Review - The Lusty Adventures of Theseus by Arthur Griffin
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Have you ever considered how much the versions of Greek Myths that we know today must have been sanitized, modified or otherwise changed over the years? The bulk of the legends evolved over 3,000 years ago, and certainly changed much over the course of the centuries. The stories as we know them today are still full of bad behavior: rape, incest, and many other sorts of human fallibility. How much bawdier might the “original” stories have been in their own time?
“The Lusty Adventures of Theseus” re-imagines the Theseus legend as a sexual adventure that truly lives up to its title. For those who need a refresher, Theseus was the illegitimate sone of Aegeus, the king of Athens, the result of a one-night-stand between the king and his mother. Theseus is raised by his mother in the provinces, unaware of his royal lineage until he comes of age. He sets of to Athens to claim his birthright, but finds that the great king is not the kind of leader those from the provinces thought he was.
Aegeus’ greatest failing, in Theseus’ eyes, is the tribute that must be sent to Minoa (Crete) as part of a bargain struck to end a war with the Minoans, which the Athenians were losing. Each year, Athens was required to send seven boys and seven maidens to Minoa, where they were fed to the Minotaur, a half human-half bull living in the labyrinth beneath the Minoan king's palace. Determined to end the barbarous cycle, Theseus insists that he be one of the boys sent in the next tribute, so he can defeat the Minotaur and return home victorious as the kind of king the people really need.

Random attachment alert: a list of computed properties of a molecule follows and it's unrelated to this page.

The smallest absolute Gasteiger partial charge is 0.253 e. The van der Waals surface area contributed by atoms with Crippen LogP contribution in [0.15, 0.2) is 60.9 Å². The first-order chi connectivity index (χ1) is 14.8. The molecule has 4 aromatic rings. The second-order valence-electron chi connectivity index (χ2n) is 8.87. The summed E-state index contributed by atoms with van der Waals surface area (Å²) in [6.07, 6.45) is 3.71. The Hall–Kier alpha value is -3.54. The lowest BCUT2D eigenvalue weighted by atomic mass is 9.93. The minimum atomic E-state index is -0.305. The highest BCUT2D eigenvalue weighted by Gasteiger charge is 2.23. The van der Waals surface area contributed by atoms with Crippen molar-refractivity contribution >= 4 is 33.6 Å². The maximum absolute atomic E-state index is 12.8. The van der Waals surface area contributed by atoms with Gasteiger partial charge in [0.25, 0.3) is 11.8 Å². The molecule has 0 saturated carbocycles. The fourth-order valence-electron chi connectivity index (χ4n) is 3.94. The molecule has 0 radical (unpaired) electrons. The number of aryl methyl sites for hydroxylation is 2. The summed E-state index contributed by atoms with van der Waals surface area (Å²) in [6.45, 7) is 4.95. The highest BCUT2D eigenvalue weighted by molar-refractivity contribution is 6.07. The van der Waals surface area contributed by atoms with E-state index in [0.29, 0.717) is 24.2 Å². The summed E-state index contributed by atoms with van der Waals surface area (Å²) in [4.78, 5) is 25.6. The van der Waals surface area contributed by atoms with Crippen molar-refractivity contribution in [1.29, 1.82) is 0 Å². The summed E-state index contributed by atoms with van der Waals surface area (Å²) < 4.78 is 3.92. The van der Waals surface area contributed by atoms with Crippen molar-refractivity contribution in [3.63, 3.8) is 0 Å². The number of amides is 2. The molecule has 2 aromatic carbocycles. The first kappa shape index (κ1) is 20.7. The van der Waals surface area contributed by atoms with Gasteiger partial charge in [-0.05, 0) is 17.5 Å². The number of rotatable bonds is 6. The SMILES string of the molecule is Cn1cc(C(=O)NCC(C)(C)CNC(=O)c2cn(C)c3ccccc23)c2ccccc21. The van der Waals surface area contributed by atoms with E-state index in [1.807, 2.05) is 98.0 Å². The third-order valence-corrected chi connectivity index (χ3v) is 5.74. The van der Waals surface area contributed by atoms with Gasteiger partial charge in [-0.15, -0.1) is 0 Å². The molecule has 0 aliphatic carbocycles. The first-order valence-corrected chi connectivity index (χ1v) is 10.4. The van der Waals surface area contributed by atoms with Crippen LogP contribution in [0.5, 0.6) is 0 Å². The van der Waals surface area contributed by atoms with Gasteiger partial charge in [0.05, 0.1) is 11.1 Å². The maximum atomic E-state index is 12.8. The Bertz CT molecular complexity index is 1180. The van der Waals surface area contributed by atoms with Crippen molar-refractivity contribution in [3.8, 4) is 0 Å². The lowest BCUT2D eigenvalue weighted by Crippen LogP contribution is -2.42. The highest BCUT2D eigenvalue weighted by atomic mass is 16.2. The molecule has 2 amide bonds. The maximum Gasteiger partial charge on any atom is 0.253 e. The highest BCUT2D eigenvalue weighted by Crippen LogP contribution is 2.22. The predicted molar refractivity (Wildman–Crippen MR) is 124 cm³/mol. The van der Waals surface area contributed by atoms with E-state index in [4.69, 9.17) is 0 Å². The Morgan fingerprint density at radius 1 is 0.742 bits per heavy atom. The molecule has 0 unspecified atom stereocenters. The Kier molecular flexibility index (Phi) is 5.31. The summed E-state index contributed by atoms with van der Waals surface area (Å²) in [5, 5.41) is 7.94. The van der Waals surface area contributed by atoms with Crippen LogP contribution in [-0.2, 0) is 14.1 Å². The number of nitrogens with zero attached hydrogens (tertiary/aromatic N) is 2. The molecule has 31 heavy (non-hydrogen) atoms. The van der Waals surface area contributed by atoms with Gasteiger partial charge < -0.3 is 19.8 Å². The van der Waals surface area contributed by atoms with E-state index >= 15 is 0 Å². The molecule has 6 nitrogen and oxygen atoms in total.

This book takes the essential points and characters of the Theseus legend and weaves them into a story that is as much erotica as it is adventure. In this version, the young prince uses sex more often than his super-human strength to win the day. As in the classic Greek myths, the story is full of encounters with gods, demi-gods, nymphs, centaurs, and assorted other mythical creatures. At the center of it all is Theseus and his companion Pirithous, who in this version Theseus meets on his way to Athens. The two young men have similar appetites for sex and adventure, and so become lovers with a very strong connection to each other, while still enjoying the company of other men, often together.
In spite of the fantastical creatures and events around them, Theseus and Pirithous are nonetheless realistic enough for you to like them as characters, and definitely root for them as they face the perils of their adventures. This is fun, well-written escapism that's bound to please a lot of readers.
“The Lusty Adventures of Theseus” is available from Amazon.
Posted in Book Reviews on April 6, 2016